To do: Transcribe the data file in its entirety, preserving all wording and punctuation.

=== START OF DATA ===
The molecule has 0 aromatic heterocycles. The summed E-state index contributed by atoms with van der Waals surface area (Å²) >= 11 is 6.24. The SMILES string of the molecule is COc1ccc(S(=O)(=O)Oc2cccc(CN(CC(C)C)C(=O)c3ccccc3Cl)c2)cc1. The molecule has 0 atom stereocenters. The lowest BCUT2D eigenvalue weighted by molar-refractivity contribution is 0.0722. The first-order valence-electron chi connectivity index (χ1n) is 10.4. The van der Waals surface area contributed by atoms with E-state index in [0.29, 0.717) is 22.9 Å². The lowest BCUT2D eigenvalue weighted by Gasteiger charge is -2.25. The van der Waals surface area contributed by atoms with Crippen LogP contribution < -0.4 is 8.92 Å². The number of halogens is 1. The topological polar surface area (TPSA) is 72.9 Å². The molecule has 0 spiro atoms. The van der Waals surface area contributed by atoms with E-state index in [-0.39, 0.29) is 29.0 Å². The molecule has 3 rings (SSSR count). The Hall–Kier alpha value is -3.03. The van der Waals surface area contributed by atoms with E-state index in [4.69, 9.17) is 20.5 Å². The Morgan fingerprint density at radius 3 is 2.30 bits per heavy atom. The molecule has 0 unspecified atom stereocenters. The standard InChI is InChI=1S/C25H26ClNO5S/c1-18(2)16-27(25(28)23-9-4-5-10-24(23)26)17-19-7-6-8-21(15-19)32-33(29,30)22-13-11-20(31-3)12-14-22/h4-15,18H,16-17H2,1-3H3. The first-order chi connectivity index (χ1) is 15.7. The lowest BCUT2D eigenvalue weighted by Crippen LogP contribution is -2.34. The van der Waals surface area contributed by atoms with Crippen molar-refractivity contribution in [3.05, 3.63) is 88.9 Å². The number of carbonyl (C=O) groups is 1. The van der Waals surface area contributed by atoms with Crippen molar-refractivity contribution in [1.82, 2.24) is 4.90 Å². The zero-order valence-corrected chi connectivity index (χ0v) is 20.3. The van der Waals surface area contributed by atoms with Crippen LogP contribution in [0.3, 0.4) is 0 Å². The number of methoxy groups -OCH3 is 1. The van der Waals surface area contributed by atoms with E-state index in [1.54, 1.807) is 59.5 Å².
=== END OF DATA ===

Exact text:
The molecule has 0 aromatic heterocycles. The summed E-state index contributed by atoms with van der Waals surface area (Å²) >= 11 is 6.24. The SMILES string of the molecule is COc1ccc(S(=O)(=O)Oc2cccc(CN(CC(C)C)C(=O)c3ccccc3Cl)c2)cc1. The molecule has 0 atom stereocenters. The lowest BCUT2D eigenvalue weighted by molar-refractivity contribution is 0.0722. The first-order valence-electron chi connectivity index (χ1n) is 10.4. The van der Waals surface area contributed by atoms with E-state index in [0.29, 0.717) is 22.9 Å². The lowest BCUT2D eigenvalue weighted by Gasteiger charge is -2.25. The van der Waals surface area contributed by atoms with Crippen LogP contribution < -0.4 is 8.92 Å². The number of halogens is 1. The topological polar surface area (TPSA) is 72.9 Å². The molecule has 0 spiro atoms. The van der Waals surface area contributed by atoms with E-state index in [-0.39, 0.29) is 29.0 Å². The molecule has 3 rings (SSSR count). The Hall–Kier alpha value is -3.03. The van der Waals surface area contributed by atoms with E-state index in [4.69, 9.17) is 20.5 Å². The Morgan fingerprint density at radius 3 is 2.30 bits per heavy atom. The molecule has 0 unspecified atom stereocenters. The standard InChI is InChI=1S/C25H26ClNO5S/c1-18(2)16-27(25(28)23-9-4-5-10-24(23)26)17-19-7-6-8-21(15-19)32-33(29,30)22-13-11-20(31-3)12-14-22/h4-15,18H,16-17H2,1-3H3. The first-order chi connectivity index (χ1) is 15.7. The lowest BCUT2D eigenvalue weighted by Crippen LogP contribution is -2.34. The van der Waals surface area contributed by atoms with Crippen molar-refractivity contribution in [3.05, 3.63) is 88.9 Å². The number of carbonyl (C=O) groups is 1. The van der Waals surface area contributed by atoms with Crippen molar-refractivity contribution in [1.82, 2.24) is 4.90 Å². The zero-order valence-corrected chi connectivity index (χ0v) is 20.3. The van der Waals surface area contributed by atoms with Crippen LogP contribution in [0.3, 0.4) is 0 Å². The number of methoxy groups -OCH3 is 1. The van der Waals surface area contributed by atoms with E-state index in [1.54, 1.807) is 59.5 Å².